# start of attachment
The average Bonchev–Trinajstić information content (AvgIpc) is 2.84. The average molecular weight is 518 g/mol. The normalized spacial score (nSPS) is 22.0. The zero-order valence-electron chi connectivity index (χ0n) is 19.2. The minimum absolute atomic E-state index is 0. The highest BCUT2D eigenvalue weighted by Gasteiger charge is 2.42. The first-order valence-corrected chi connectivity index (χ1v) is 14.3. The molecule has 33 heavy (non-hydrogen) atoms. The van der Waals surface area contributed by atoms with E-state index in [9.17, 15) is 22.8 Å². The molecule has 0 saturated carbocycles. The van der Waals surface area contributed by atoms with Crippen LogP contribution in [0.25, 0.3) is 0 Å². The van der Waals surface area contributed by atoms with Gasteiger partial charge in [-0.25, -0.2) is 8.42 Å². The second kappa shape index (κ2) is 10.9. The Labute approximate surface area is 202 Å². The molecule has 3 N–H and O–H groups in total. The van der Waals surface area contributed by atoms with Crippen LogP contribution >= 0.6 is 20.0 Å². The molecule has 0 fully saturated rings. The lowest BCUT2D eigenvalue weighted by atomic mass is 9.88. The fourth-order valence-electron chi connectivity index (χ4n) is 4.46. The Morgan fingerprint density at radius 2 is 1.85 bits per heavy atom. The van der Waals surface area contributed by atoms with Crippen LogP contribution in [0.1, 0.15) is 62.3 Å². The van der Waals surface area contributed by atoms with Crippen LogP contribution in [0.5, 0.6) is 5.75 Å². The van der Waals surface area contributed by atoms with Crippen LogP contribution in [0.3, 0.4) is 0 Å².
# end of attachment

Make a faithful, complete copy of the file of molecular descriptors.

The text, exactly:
The average Bonchev–Trinajstić information content (AvgIpc) is 2.84. The average molecular weight is 518 g/mol. The normalized spacial score (nSPS) is 22.0. The zero-order valence-electron chi connectivity index (χ0n) is 19.2. The minimum absolute atomic E-state index is 0. The highest BCUT2D eigenvalue weighted by Gasteiger charge is 2.42. The first-order valence-corrected chi connectivity index (χ1v) is 14.3. The molecule has 33 heavy (non-hydrogen) atoms. The van der Waals surface area contributed by atoms with E-state index in [9.17, 15) is 22.8 Å². The molecule has 0 saturated carbocycles. The van der Waals surface area contributed by atoms with Crippen LogP contribution in [0.25, 0.3) is 0 Å². The van der Waals surface area contributed by atoms with Gasteiger partial charge in [-0.25, -0.2) is 8.42 Å². The second kappa shape index (κ2) is 10.9. The Labute approximate surface area is 202 Å². The molecule has 3 N–H and O–H groups in total. The van der Waals surface area contributed by atoms with Crippen LogP contribution >= 0.6 is 20.0 Å². The molecule has 0 fully saturated rings. The lowest BCUT2D eigenvalue weighted by atomic mass is 9.88. The fourth-order valence-electron chi connectivity index (χ4n) is 4.46. The Morgan fingerprint density at radius 2 is 1.85 bits per heavy atom. The van der Waals surface area contributed by atoms with Crippen LogP contribution in [0.1, 0.15) is 62.3 Å². The van der Waals surface area contributed by atoms with Crippen LogP contribution in [0.5, 0.6) is 5.75 Å². The van der Waals surface area contributed by atoms with Crippen LogP contribution in [0.3, 0.4) is 0 Å².